Author — Lokesh Dahiya (LinkedIn)
You dial a number, it starts ringing and right after three rings, you disconnect the call. You know the person on the other end of the call will get your message. Indians started employing this hack to use missed calls as code or shorthand in early the 2000s when the call charges were exorbitantly high and even the incoming calls were chargeable. Friends could give a missed call to signal that they have arrived. Maids or drivers could call their employers and disconnect. The employers would then call back, effectively transferring the charges. Later, even as call rates plunged to among the lowest in the world, missed call practice evolved into a general tool of convenience.
The fact that the missed call demanded only basic numeric literacy made them accessible to the third of India’s population that was illiterate. In 2008, one study estimated that more than half of Indian phone users were in the habit of calling people with the expectation that they wouldn’t pick up. It had become so commonplace as to vex the country’s telecom operators: missed calls clogged up over 30% of phone lines but generated no revenue. Such consumer behavior gave way to the concept of ‘Missed Call Marketing’ (MCM) — engaging customers with a free call. A consumer calls a number and hangs up and receives a callback or an SMS sharing the cricket score or whatever.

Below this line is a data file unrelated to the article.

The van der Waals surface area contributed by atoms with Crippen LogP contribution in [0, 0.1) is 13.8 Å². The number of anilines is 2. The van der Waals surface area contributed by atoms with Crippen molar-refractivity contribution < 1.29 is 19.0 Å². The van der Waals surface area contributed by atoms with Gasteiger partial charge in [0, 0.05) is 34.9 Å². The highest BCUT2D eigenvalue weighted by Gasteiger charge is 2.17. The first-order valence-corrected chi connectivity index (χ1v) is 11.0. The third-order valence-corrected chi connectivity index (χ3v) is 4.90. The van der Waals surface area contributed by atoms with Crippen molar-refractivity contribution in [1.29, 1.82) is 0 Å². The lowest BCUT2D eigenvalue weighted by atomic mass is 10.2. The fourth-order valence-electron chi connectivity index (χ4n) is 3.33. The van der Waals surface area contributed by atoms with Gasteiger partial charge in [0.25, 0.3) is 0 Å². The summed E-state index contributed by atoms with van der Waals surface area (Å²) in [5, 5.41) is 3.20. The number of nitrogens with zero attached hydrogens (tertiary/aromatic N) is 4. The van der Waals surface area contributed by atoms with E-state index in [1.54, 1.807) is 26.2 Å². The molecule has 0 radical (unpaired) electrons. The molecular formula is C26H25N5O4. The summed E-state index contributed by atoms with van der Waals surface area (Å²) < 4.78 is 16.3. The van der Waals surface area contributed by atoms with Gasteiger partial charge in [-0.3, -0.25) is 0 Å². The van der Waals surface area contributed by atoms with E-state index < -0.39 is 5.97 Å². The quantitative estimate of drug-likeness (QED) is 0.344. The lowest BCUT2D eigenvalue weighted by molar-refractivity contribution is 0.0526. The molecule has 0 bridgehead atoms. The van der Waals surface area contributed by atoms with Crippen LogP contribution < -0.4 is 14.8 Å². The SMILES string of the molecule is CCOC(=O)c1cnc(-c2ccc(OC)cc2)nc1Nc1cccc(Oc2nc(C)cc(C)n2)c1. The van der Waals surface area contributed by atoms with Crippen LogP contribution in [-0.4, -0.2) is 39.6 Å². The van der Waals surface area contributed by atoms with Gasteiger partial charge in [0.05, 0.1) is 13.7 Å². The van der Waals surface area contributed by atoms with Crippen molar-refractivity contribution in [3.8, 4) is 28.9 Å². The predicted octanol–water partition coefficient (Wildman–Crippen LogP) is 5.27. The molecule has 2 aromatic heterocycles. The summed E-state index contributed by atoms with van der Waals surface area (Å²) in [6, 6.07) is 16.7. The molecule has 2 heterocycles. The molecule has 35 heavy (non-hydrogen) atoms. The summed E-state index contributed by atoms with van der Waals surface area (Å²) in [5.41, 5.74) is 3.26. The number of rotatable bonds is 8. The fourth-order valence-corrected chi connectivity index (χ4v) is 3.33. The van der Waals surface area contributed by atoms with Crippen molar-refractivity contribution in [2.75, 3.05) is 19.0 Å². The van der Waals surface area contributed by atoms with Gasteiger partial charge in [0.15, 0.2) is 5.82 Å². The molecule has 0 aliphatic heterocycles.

In five years, from 2006 to 2011, the number of mobile subscriptions had soared from 166 million to nearly 894 million, according to the World Bank — over two-thirds of the country’s population at the time. The missed call proved to be an astonishingly versatile tool for brands that were struggling to reach offline consumers. Corporates, local firms, state governments, NGOs, educational institutes, gyms and public health campaigns — all used a “Give a missed call to xxxxxxxxxx for more information” tucked away at the bottom of their ads. Most missed call activation campaigns are simple one-or-two-step processes. Some ask a few questions to profile the consumer who has opted in. In exchange for content, companies learned about their customers’ preferences and created viral offline marketing campaigns for their products. MCM started with serving consumers with little access to data or connectivity but soon went mainstream in the early years of the past decade.
Ozonetel Communications, ZipDial, dial2verify, FlashCall (Pakistan) are few companies that developed business models on top of MCM. ZipDial tested the tool during the 2010 FIFA World Cup in South Africa to provide updated scores over text in response to a missed call. Over the next two years, ZipDial acquired more than 400 clients, including Fortune 500 companies like Pepsi, Procter & Gamble, and Disney. In 2013, Unilever partnered with Ozonetel to establish an innovative use for the medium: a mobile-based on-demand music service called Kan Khajura Tesan. To listen to Kan Khajura, residents of Bihar and Jharkhand — states where daily power outages were common, but 80% of households now owned at least one mobile phone set — would send a missed call to the station. In return, they would receive a callback with 15 minutes of Bollywood content interspersed with Unilever ads. Kan Khajura grew to become, for several years, the most accessed “radio channel” in Bihar and had notched up around 50 million total subscribers and 1 billion ad impressions.
However, with the frantic pace of technological change over the past five years, the internet paywall in India has largely come down. Budget smartphones and dirt-cheap data rates have ensured that half of Indians are online. And missed calls are just about obsolete. Most of these companies have pivoted to mobile marketing with internet-based channels. Innovative use cases such as missed calls to switch credit cards on and off or exchange business cards between two callers remained aspirational.